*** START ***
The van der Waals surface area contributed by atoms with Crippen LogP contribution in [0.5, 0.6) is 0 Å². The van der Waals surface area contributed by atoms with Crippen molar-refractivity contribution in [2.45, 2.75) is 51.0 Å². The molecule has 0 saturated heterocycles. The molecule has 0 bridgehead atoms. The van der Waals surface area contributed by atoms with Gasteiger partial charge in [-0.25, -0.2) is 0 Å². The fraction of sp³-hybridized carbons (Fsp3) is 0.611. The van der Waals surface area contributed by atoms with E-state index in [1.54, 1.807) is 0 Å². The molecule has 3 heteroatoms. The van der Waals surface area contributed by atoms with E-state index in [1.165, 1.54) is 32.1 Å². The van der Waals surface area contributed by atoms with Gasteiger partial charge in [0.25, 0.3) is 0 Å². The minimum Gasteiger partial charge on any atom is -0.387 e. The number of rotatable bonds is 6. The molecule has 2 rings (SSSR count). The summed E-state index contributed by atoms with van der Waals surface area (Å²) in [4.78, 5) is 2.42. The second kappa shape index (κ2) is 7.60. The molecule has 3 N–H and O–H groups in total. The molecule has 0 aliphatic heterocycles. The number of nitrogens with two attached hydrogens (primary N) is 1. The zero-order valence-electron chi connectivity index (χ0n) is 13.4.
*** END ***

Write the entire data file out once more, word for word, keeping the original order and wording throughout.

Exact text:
The van der Waals surface area contributed by atoms with Crippen LogP contribution in [0.5, 0.6) is 0 Å². The van der Waals surface area contributed by atoms with Crippen molar-refractivity contribution in [2.45, 2.75) is 51.0 Å². The molecule has 0 saturated heterocycles. The molecule has 0 bridgehead atoms. The van der Waals surface area contributed by atoms with Gasteiger partial charge in [-0.25, -0.2) is 0 Å². The fraction of sp³-hybridized carbons (Fsp3) is 0.611. The van der Waals surface area contributed by atoms with E-state index in [1.54, 1.807) is 0 Å². The molecule has 3 heteroatoms. The van der Waals surface area contributed by atoms with E-state index in [1.165, 1.54) is 32.1 Å². The van der Waals surface area contributed by atoms with Gasteiger partial charge in [0.25, 0.3) is 0 Å². The minimum Gasteiger partial charge on any atom is -0.387 e. The number of rotatable bonds is 6. The molecule has 2 rings (SSSR count). The summed E-state index contributed by atoms with van der Waals surface area (Å²) in [4.78, 5) is 2.42. The second kappa shape index (κ2) is 7.60. The molecule has 3 N–H and O–H groups in total. The molecule has 0 aliphatic heterocycles. The number of nitrogens with two attached hydrogens (primary N) is 1. The zero-order valence-electron chi connectivity index (χ0n) is 13.4.